Dry and clean cotton or microfiber cloth can also be used for this purpose-dust from top to bottom or side to side stroke patterns. Never sweep or brush in circular patterns. Dust with a light hand and do not scrub.

Your vintage posters or prints should ideally be framed to prevent dust from gathering on the piece.

Again, if your poster or print is significantly damaged, torn, or requires heavy deposit removal, turn to a professional restoration service to help remove stubborn stains.

Limited Edition Prints

The same goes for limited edition prints but with considerable extra care. Make sure that your microfiber or soft cloth is dry and tightly woven. These will be extra gentle when removing dust and debris.

Do not clean in circular or diagonal patterns. Instead, brush or wipe from top to bottom or side to side stroke patterns described in the section above.

Giclee Prints

Giclee prints are photos or reproductions of paintings printed on a variety of surfaces with inkjet. These inks are relatively resilient, and your primary consideration should be not to damage the print surface.

These prints can be cleaned with the same paintbrush method or a clean, dry cloth. Clean in stroke patterns going from top to bottom or side to side.

For heavy cleaning or a damaged surface, contact a restoration service to fix your print. Alternatively, consider having a new giclee produced. Many online services can reproduce a high-quality replacement like CanvasDiscount.

Framed Art

Framing your art is best for long-term preventative care.

Woman with red hair removing framed artwork from wall.
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When cleaning framed art, first take it off the wall, easel, or other mounting and clean it on the flat work surface we prepared earlier. Attempting to clean framed artwork in place on a vertical and unstable surface can lead to breakage and damage to the frame, glass, or worse yet, the artwork within.

gentle dusting spray cleaner may be used for this type of cleaning as long as the frame and glass are in good condition and not antique. Do not use cleaning supplies containing:

  • Amonia
  • Abrasives like baking soda
  • Mild detergent surfactants like dish soap or brush soap
  • Solvents like paint thinner

Apply the cleaning solution to your cloth and never directly to the frame or glass. Wipe in long strokes with a gentle touch across the frame and glass. Avoid circular motions. Inspect the glass surface from different angles to ensure no debris or residual cleaner remains.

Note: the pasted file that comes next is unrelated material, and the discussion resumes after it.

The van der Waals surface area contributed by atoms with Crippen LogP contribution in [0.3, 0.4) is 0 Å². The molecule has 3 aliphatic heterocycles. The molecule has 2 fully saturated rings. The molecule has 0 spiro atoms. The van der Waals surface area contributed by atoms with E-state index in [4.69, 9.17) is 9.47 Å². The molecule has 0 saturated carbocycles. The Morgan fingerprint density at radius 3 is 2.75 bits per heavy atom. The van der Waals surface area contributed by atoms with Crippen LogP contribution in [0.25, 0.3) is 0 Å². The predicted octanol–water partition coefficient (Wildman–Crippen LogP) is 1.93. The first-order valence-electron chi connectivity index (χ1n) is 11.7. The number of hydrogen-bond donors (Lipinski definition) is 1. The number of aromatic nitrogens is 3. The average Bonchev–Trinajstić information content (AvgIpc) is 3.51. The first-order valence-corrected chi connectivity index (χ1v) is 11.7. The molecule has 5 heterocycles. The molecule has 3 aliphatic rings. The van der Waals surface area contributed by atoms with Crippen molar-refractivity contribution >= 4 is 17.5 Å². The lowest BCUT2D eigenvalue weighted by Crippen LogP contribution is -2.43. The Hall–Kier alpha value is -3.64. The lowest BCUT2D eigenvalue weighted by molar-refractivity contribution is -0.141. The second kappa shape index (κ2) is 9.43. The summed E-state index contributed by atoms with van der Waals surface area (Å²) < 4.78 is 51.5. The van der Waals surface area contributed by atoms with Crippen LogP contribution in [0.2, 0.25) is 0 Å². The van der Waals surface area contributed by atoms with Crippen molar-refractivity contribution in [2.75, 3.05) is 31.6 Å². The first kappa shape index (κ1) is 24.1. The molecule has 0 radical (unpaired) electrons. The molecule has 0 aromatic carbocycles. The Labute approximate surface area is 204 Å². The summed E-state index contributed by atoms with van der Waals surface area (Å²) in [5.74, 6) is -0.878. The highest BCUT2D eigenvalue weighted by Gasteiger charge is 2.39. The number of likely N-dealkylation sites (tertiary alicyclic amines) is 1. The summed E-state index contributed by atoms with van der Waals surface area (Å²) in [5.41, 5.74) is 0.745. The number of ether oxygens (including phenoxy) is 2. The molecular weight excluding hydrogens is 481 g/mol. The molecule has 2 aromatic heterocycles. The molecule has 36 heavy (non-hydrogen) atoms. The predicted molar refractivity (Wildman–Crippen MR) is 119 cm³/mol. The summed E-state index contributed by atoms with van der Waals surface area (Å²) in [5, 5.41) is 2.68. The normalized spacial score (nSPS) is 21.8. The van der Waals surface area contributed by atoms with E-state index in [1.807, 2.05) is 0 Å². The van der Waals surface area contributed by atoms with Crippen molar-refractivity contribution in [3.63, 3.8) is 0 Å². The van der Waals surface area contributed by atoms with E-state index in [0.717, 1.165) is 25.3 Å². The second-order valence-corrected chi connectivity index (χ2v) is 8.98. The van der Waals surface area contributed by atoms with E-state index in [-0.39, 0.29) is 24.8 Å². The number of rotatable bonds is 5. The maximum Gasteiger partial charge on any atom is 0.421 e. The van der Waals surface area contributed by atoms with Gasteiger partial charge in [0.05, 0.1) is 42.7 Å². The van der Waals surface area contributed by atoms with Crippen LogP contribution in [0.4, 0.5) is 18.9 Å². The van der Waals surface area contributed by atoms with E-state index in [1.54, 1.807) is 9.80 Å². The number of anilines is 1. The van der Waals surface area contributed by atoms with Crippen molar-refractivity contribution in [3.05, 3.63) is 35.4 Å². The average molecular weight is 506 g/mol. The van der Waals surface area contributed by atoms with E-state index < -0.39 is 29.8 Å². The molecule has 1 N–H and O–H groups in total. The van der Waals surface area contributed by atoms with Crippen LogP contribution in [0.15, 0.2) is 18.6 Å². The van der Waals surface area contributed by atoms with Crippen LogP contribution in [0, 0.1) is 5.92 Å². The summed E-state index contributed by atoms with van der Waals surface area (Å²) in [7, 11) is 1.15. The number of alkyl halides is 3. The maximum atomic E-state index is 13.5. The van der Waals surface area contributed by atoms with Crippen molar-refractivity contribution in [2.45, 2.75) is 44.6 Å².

Allow it to dry thoroughly before returning your framed art to display.

How Much Does It Cost to Clean a Painting Professionally?

To have a painting professionally cleaned costs between $100 to several thousand dollars. The price is based on the artwork’s medium, size, and type of restoration measures required. Factors like research, labor, and insurance also contribute to the invoice from a quality art restoration service.

But there are ways to save some money when cleaning your artwork professionally. Find a local professional restoration service, so no shipping is required. Save on transportation by taking it there personally.

And before choosing a professional, discuss problems and offer to send high-resolution photos for evaluation and quotation.

Add the cleaning service’s invoice to your collected documentation in your provenance file. Professional-level cleaning should be noted as part of the history of the artwork.

Does Insurance Cover Cleaning?

As a general rule, homeowner’s insurance covers artwork undergoing cleaning at home. Contact your insurance company to confirm coverage under your contract. Art restoration companies carry their own insurance. A homeowner’s policy will not apply to an art piece at a professional’s location.

Check with cleaning professionals about their insurance coverage while the art piece is in their care. Always ask for receipts or contracts when deciding to employ a restoration service. Keep all your original documentation secured, providing copies to the restoration company if requested.

Mandy Chu

Mandy and Mike are digital nomads and avid travelers. Art brings us joy whether in museums, galleries, or our home. Join us as we learn about the art world as down-to-earth admirers, collectors, and investors.